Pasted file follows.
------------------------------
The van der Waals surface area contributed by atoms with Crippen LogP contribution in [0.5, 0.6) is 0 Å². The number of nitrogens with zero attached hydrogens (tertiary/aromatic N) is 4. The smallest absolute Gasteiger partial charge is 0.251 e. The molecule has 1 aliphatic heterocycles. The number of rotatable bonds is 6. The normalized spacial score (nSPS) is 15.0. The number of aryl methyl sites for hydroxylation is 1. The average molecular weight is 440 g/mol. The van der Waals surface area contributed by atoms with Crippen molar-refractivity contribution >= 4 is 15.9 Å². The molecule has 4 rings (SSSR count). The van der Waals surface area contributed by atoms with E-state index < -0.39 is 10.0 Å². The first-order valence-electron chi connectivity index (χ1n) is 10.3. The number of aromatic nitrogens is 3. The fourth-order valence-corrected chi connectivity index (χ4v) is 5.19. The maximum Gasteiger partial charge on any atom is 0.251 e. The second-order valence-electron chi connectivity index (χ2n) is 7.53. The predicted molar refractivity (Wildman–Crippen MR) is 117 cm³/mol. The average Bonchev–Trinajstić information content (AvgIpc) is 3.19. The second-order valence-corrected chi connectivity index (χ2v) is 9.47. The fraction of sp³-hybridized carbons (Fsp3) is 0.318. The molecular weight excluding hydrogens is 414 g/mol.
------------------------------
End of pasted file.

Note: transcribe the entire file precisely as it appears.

The van der Waals surface area contributed by atoms with Crippen LogP contribution in [0.5, 0.6) is 0 Å². The number of nitrogens with zero attached hydrogens (tertiary/aromatic N) is 4. The smallest absolute Gasteiger partial charge is 0.251 e. The molecule has 1 aliphatic heterocycles. The number of rotatable bonds is 6. The normalized spacial score (nSPS) is 15.0. The number of aryl methyl sites for hydroxylation is 1. The average molecular weight is 440 g/mol. The van der Waals surface area contributed by atoms with Crippen molar-refractivity contribution >= 4 is 15.9 Å². The molecule has 4 rings (SSSR count). The van der Waals surface area contributed by atoms with E-state index < -0.39 is 10.0 Å². The first-order valence-electron chi connectivity index (χ1n) is 10.3. The number of aromatic nitrogens is 3. The fourth-order valence-corrected chi connectivity index (χ4v) is 5.19. The maximum Gasteiger partial charge on any atom is 0.251 e. The second-order valence-electron chi connectivity index (χ2n) is 7.53. The predicted molar refractivity (Wildman–Crippen MR) is 117 cm³/mol. The average Bonchev–Trinajstić information content (AvgIpc) is 3.19. The second-order valence-corrected chi connectivity index (χ2v) is 9.47. The fraction of sp³-hybridized carbons (Fsp3) is 0.318. The molecular weight excluding hydrogens is 414 g/mol.